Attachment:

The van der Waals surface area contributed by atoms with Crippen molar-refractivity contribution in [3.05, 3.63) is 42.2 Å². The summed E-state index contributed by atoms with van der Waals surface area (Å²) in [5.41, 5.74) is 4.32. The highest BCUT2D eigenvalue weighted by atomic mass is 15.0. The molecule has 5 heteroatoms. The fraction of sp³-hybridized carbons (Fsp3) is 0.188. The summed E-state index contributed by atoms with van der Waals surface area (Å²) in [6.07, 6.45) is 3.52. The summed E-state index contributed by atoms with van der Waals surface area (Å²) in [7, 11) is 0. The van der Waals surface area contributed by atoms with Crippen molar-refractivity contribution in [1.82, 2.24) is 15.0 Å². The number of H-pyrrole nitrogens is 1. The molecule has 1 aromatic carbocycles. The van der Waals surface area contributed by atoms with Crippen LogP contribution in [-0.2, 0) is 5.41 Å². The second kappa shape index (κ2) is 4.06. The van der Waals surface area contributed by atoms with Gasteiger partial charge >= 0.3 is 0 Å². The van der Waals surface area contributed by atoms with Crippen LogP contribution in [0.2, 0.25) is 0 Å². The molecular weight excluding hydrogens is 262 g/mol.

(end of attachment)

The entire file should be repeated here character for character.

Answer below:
The van der Waals surface area contributed by atoms with Crippen molar-refractivity contribution in [3.05, 3.63) is 42.2 Å². The summed E-state index contributed by atoms with van der Waals surface area (Å²) in [5.41, 5.74) is 4.32. The highest BCUT2D eigenvalue weighted by atomic mass is 15.0. The molecule has 5 heteroatoms. The fraction of sp³-hybridized carbons (Fsp3) is 0.188. The summed E-state index contributed by atoms with van der Waals surface area (Å²) in [6.07, 6.45) is 3.52. The summed E-state index contributed by atoms with van der Waals surface area (Å²) in [7, 11) is 0. The van der Waals surface area contributed by atoms with Crippen molar-refractivity contribution in [1.82, 2.24) is 15.0 Å². The number of H-pyrrole nitrogens is 1. The molecule has 1 aromatic carbocycles. The van der Waals surface area contributed by atoms with Crippen LogP contribution in [-0.2, 0) is 5.41 Å². The second kappa shape index (κ2) is 4.06. The van der Waals surface area contributed by atoms with Gasteiger partial charge >= 0.3 is 0 Å². The van der Waals surface area contributed by atoms with Crippen LogP contribution in [0.2, 0.25) is 0 Å². The molecular weight excluding hydrogens is 262 g/mol.